The causal factors behind Turkey’s water woes include persistently lower rainfall, inefficient water retention policies and wasteful practices in agriculture, municipal and domestic use, further magnified by sustained population growth.
With Turkey's government bing forced in January to denia media reports that Istanbul may run out of water within 45 days, new statistics illustrate the role played by outmoded, wasteful irrigation practises in the country.
According to local media, official data from the Turkish Environment and Urbanisation Ministry says that nearly 74 Percent of the water consumed in the country is used for irrigation and that 35-60 Percent of water loss stems from surface irrigation methods. These methods are used mainly in agriculture, but also in municipal, commercial and domestic applications such as watering parks and gardens.
There are also indications that the COVID-19 pandemic has led to a 14 Percent increase in water consumption.
Istanbul, Turkey’s most populous city, is under particular pressure as reservoir levels sink to less than 20 Percent capacity. Data from the Istanbul Water and Sewerage Administration (ISKI) shows water levels at dams ranging from 5.33 Percent at Sazlidere to 46.6 Percent at Darlik dam.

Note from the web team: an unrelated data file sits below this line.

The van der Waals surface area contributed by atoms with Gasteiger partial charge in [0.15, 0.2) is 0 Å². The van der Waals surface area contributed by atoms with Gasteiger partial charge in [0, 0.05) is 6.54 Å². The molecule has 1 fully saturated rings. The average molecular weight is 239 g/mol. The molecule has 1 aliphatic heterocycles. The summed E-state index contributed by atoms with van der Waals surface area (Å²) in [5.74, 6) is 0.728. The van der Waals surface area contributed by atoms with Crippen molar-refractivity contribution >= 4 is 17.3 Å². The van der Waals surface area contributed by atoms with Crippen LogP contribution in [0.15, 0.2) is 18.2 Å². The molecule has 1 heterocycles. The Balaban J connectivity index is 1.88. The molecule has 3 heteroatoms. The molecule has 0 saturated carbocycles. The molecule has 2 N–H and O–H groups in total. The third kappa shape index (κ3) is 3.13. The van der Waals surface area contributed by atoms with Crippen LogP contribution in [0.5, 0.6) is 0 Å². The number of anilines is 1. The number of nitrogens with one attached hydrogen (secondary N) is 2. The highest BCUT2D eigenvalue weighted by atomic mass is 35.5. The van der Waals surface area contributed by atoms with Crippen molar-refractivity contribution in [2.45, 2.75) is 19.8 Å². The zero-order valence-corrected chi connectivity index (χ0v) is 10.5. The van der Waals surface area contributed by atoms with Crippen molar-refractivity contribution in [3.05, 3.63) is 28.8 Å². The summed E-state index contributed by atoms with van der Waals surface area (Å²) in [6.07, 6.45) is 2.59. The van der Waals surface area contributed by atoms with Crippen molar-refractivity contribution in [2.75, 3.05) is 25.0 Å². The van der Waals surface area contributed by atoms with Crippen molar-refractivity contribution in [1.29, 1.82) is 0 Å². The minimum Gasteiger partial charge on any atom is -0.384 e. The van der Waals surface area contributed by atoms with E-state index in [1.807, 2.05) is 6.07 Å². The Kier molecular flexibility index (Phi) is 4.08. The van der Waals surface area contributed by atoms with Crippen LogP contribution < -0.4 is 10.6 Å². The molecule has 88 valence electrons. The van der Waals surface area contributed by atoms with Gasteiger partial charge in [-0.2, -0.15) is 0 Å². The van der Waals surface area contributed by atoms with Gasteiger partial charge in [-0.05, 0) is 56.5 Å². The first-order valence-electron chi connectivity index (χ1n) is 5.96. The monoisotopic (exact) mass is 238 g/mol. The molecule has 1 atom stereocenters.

Speaking to the press at the end of December, Istanbul mayor Ekrem Imamoglu pointed to a risk of drought in 2021 following dry years in 2019 and 2020. He went on to note that the large-scale Melen dam project is still four years away, saying: “We believe the problem will be over once the Melen Project is completed. There is no emergency, but the risk lingers, so I call the citizens to be more cautious while using water, not to use it in excessive amounts.”
Press reports quote assertions by the Union of Chambers of Turkish Engineers and Architects (TMMOB) that the city only has enough water to last another 45 days. Meanwhile, the mayor of capital Ankara has confirmed the city has enough water for 110 days, with reservoir levels at around 22 percent.
The country’s president Recep Tayyip Erdogan has spoken recently on the issue, calling on citizens to “use the available means in the most efficient way possible”.
Nevertheless, with agriculture the predominant water consumer, there have been urgent calls for many years from Turkey’s neighbours and global organisations such as the UN’s Food and Agriculture Organisation (FAO) for Turkey to drastically improve the water efficiency of its agriculture. Turkey shares a number of transboundary river basins with its neighbours.
The FAO’s 2018 report Progress on Water-use Efficiency identifies Turkey as one of the world’s least efficient nations in water use.